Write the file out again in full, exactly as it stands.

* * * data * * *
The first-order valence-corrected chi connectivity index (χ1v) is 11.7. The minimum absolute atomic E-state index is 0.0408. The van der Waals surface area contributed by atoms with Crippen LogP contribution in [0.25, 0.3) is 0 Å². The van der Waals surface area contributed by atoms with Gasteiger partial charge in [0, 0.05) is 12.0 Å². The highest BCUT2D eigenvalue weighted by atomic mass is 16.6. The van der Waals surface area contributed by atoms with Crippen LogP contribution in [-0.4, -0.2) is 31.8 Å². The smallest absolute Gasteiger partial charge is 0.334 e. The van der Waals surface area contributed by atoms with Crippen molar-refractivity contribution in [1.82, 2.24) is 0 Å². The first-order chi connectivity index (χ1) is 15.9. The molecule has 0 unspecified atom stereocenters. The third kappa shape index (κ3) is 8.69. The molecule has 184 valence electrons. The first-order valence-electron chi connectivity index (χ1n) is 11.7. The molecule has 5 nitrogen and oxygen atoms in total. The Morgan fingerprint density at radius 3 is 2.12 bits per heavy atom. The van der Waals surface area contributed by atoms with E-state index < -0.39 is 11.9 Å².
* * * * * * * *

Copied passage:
The first-order valence-corrected chi connectivity index (χ1v) is 11.7. The minimum absolute atomic E-state index is 0.0408. The van der Waals surface area contributed by atoms with Crippen LogP contribution in [0.25, 0.3) is 0 Å². The van der Waals surface area contributed by atoms with Gasteiger partial charge in [0, 0.05) is 12.0 Å². The highest BCUT2D eigenvalue weighted by atomic mass is 16.6. The van der Waals surface area contributed by atoms with Crippen LogP contribution in [-0.4, -0.2) is 31.8 Å². The smallest absolute Gasteiger partial charge is 0.334 e. The van der Waals surface area contributed by atoms with Crippen molar-refractivity contribution in [1.82, 2.24) is 0 Å². The first-order chi connectivity index (χ1) is 15.9. The molecule has 0 unspecified atom stereocenters. The third kappa shape index (κ3) is 8.69. The molecule has 184 valence electrons. The first-order valence-electron chi connectivity index (χ1n) is 11.7. The molecule has 5 nitrogen and oxygen atoms in total. The Morgan fingerprint density at radius 3 is 2.12 bits per heavy atom. The van der Waals surface area contributed by atoms with E-state index < -0.39 is 11.9 Å².